Q: Perhaps it is not a coincidence that most of the languages you mentioned all have a good concurrency story. With dual and quad-core chips finding their way into our customers' laptops, concurrency is becoming a hot topic. Now, if we played a game of visionaries, how do you think mainstream programmers will write code for multi-core chips, lets say 5 years from now?

I think that everyone will write concurrent code, we will have to either we like it or not. However, I don't think that everyone needs to think about concurrency all the time but it will be abstracted away to a large extent by tools and higher-level abstractions. We are already started going down on that path; Actors, STM and Dataflow Concurrency that we have in Akka all three makes it much easier to write and reason about concurrent code. In Scala we already have parallel collections, which completely abstracts away the parallelism.

Q: A project on the scale of Akka could hardly be created without you having deep and broad previous experience with concurrent and distributed systems. Can you tell us what projects you worked on before and how it influenced the way you approach distributed systems today?

I learned a lot about concurrency and distributed computing while working at Terracotta writing JVM clustering products and also while working with the JRockit JVM at BEA Systems. I also learned a lot developing the AspectWerkz Aspect-Oriented Programming (AOP) framework and as a committer to the AspectJ compiler, both how to write performant Java code but also how to build and manage an open-source community, bringing great people together making people enthusiastic about your project.

Q: I guess this all helped you make the right decisions when creating your current company - Scalable Solutions. How would you characterize its mission?

Make it simpler for developers to write correct scalable and fault tolerant systems, provide a suite of products that gets the job done faster so they can go home to their friends and family instead of spending late nights debugging concurrency and distributed computing problems.

Q: These are very attractive goals, indeed. Since you are a member of the JetBrains Academy, I was wondering whether any of our tools have helped along the way to creating Akka.

I'm a happy user of IntelliJ IDEA and have been for the last 7-8 years. I almost exclusively program in Scala nowadays and the IntelliJ Scala plugin is really good.

Q: Do you have a favorite IDEA feature?

I'd say its IntelliSense, it's amazing. Still much better in Java, but the Scala plugin is catching up fast. I also used to like its excellent Maven integration, but I don't use Maven any longer, I use SBT, which could need some more love :-)

Q: OK, I'm taking notes. JetBrains also works on a workbench for DSLs, called Meta Programming System (MPS). Have you had a chance to look at it?

I have been following it from a distance. It looks very interesting but I have not had time to really dig in and use it.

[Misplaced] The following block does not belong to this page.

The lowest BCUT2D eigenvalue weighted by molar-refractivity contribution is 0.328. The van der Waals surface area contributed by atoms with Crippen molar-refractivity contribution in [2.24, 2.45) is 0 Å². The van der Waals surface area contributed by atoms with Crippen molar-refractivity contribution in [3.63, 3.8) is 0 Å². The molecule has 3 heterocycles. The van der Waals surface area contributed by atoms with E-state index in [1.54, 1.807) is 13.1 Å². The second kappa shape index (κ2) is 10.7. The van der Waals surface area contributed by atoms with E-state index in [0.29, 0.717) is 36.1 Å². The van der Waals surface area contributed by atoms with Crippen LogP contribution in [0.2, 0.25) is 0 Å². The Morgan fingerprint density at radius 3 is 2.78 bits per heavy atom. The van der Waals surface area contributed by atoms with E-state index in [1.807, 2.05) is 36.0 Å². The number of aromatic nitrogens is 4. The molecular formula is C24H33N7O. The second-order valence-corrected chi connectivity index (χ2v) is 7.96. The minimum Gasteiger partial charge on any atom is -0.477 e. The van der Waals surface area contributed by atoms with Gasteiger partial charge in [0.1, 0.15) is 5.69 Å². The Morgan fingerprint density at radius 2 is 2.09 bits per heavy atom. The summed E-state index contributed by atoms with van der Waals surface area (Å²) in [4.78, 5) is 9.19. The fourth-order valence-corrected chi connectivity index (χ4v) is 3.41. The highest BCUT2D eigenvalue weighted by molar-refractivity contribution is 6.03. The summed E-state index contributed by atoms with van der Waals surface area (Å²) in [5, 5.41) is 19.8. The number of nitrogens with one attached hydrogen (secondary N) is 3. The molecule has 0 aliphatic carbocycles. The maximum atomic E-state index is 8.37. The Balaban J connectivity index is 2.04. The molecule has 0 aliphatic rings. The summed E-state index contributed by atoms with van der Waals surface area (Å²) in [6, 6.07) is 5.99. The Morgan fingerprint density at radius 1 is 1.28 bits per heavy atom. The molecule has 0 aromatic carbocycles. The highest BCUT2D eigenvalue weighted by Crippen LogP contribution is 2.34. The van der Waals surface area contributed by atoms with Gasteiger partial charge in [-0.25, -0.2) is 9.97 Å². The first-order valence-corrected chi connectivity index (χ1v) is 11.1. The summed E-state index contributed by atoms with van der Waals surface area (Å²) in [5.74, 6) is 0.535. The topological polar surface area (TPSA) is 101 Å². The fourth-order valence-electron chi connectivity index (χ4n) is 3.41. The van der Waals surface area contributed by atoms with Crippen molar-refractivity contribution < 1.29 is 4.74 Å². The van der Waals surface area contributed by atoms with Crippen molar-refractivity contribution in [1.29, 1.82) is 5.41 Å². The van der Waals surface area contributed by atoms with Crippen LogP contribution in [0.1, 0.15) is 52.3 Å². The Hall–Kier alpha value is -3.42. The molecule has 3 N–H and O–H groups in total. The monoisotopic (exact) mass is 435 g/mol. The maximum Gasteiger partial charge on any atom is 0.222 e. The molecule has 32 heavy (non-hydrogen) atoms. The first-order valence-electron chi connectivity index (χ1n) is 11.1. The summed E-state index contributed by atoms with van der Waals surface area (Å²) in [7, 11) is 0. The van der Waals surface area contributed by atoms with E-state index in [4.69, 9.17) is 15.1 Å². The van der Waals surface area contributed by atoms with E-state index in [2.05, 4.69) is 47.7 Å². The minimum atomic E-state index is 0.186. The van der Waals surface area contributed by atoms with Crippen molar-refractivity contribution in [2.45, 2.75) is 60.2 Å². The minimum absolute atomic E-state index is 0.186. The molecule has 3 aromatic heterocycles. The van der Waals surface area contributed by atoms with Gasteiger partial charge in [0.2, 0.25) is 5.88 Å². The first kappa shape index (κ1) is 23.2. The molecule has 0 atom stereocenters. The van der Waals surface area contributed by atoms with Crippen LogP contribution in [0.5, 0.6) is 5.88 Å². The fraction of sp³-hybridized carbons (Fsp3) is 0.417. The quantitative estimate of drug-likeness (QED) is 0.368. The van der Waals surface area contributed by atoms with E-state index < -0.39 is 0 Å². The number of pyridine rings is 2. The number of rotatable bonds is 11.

Q: You are a frequent and popular speaker at programming conferences. How busy is your schedule for 2011? Where can people see you presenting this year?

So far this year I've been doing conferences in Stockholm, London and New York. Now I’m looking forward to speaking at Emerging Languages in Philadelphia, GOTO in Copenhagen, What's Next in Paris and Scala Days at Stanford.

Q: Is there a conference, a place or an on-line site you'd recommend to people interested in concurrency and distributed architectures? A secret source of relevant, thought-provoking, deep material for the domains?

I read a lot of books on the topic and follow some interesting people in this space on Twitter. Besides that I like reading the case-studies at http://highscalability.com. http://dancres.org/reading_list.html is a great resource for good reading in the distributed systems space. http://nosqltapes.com is a great resource for learning more about scalable databases.

Q: Great list of on-line resources. Have you recently read a book that you'd suggest to our readers?

I'm currently reading The Art of Multiprocessor Programming by Herlihy, Drive by Pink and Land of Lisp by Barski. One book that I recommend all engineers to read is Concepts, Techniques and Models of Computer Programming by PeterVan Roy and Seif Haridi, it will change the way you think about software. Another great book is Release It by Nygaard and you can't miss the classic Pragmatic Programmer by the Prags. Programming Pearls by Bentley is another classic and if you are into concurrency then you have to read Patterns for Parallel Programming by Mattson. Hacker's Delight by Warren is fun if you are into bit-twiddling and Pragmatic Thinking and Learning by Hunt if you want to improve how you think and learn. I have so many great books, hard to pick a few.

Q: Seeing your agenda, I doubt you have any free time. If you do spare a minute for yourself, what do you typically do?

I read books, watch movies, play with my kids and spend time with my wife. I also really enjoy skiing and playing music; I’m playing saxophone, a bit of piano and harmonica and I just started playing guitar.

Q: As our final question, can you tell us something about yourself that most people wouldn’t know?

I started programming pretty late; after I turned 25 and my kids like to tell everyone that I ate a living frog when I was a kid in some stupid “I’m more brave than you” game.

Excellent! Thank you very much Jonas for taking the time. It was well worth it!

Links to find out more:

http://jonasboner.com/

http://akka.io/

http://scalablesolutions.se/


 

Published at DZone with permission of its author, Václav Pech.